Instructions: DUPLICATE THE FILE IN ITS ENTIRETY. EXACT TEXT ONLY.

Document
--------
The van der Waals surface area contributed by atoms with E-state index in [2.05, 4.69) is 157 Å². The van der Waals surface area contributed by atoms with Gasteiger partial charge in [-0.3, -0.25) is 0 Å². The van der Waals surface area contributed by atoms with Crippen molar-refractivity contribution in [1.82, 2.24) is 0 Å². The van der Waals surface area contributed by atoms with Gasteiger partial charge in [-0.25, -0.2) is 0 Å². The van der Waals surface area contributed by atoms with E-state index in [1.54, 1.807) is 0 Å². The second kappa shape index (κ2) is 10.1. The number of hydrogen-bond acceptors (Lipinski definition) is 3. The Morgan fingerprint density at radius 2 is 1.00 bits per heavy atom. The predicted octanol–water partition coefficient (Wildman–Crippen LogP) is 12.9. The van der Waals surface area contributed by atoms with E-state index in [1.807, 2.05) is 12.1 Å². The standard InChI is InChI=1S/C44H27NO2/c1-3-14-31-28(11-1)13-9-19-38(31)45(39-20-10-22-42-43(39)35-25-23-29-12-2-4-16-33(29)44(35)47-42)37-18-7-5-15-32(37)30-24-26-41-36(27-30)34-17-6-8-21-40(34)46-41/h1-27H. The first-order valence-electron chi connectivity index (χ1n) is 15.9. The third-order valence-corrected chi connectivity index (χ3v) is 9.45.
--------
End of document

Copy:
The van der Waals surface area contributed by atoms with E-state index in [2.05, 4.69) is 157 Å². The van der Waals surface area contributed by atoms with Gasteiger partial charge in [-0.3, -0.25) is 0 Å². The van der Waals surface area contributed by atoms with Crippen molar-refractivity contribution in [1.82, 2.24) is 0 Å². The van der Waals surface area contributed by atoms with Gasteiger partial charge in [-0.25, -0.2) is 0 Å². The van der Waals surface area contributed by atoms with E-state index in [1.54, 1.807) is 0 Å². The second kappa shape index (κ2) is 10.1. The number of hydrogen-bond acceptors (Lipinski definition) is 3. The Morgan fingerprint density at radius 2 is 1.00 bits per heavy atom. The predicted octanol–water partition coefficient (Wildman–Crippen LogP) is 12.9. The van der Waals surface area contributed by atoms with E-state index in [1.807, 2.05) is 12.1 Å². The standard InChI is InChI=1S/C44H27NO2/c1-3-14-31-28(11-1)13-9-19-38(31)45(39-20-10-22-42-43(39)35-25-23-29-12-2-4-16-33(29)44(35)47-42)37-18-7-5-15-32(37)30-24-26-41-36(27-30)34-17-6-8-21-40(34)46-41/h1-27H. The first-order valence-electron chi connectivity index (χ1n) is 15.9. The third-order valence-corrected chi connectivity index (χ3v) is 9.45.